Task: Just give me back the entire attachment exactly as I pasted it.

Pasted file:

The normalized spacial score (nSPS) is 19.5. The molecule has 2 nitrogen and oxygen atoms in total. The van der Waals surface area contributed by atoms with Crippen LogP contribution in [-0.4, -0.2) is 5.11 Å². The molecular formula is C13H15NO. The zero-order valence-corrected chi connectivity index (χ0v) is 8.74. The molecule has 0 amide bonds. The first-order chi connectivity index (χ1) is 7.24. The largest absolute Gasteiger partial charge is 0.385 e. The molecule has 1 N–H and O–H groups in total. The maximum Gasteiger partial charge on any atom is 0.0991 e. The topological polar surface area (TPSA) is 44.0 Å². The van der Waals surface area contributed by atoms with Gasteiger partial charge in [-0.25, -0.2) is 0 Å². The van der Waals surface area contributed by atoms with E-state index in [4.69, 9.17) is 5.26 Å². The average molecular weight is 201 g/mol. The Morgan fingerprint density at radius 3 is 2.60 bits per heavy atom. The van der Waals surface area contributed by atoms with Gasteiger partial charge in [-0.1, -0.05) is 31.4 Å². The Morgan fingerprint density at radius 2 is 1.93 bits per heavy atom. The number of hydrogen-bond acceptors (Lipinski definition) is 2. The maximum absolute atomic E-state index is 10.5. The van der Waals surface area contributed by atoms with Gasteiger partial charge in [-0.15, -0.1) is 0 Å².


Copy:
The normalized spacial score (nSPS) is 19.5. The molecule has 2 nitrogen and oxygen atoms in total. The van der Waals surface area contributed by atoms with Crippen LogP contribution in [-0.4, -0.2) is 5.11 Å². The molecular formula is C13H15NO. The zero-order valence-corrected chi connectivity index (χ0v) is 8.74. The molecule has 0 amide bonds. The first-order chi connectivity index (χ1) is 7.24. The largest absolute Gasteiger partial charge is 0.385 e. The molecule has 1 N–H and O–H groups in total. The maximum Gasteiger partial charge on any atom is 0.0991 e. The topological polar surface area (TPSA) is 44.0 Å². The van der Waals surface area contributed by atoms with Gasteiger partial charge in [-0.25, -0.2) is 0 Å². The van der Waals surface area contributed by atoms with E-state index in [4.69, 9.17) is 5.26 Å². The average molecular weight is 201 g/mol. The Morgan fingerprint density at radius 3 is 2.60 bits per heavy atom. The van der Waals surface area contributed by atoms with Gasteiger partial charge in [-0.1, -0.05) is 31.4 Å². The Morgan fingerprint density at radius 2 is 1.93 bits per heavy atom. The number of hydrogen-bond acceptors (Lipinski definition) is 2. The maximum absolute atomic E-state index is 10.5. The van der Waals surface area contributed by atoms with Gasteiger partial charge in [-0.15, -0.1) is 0 Å².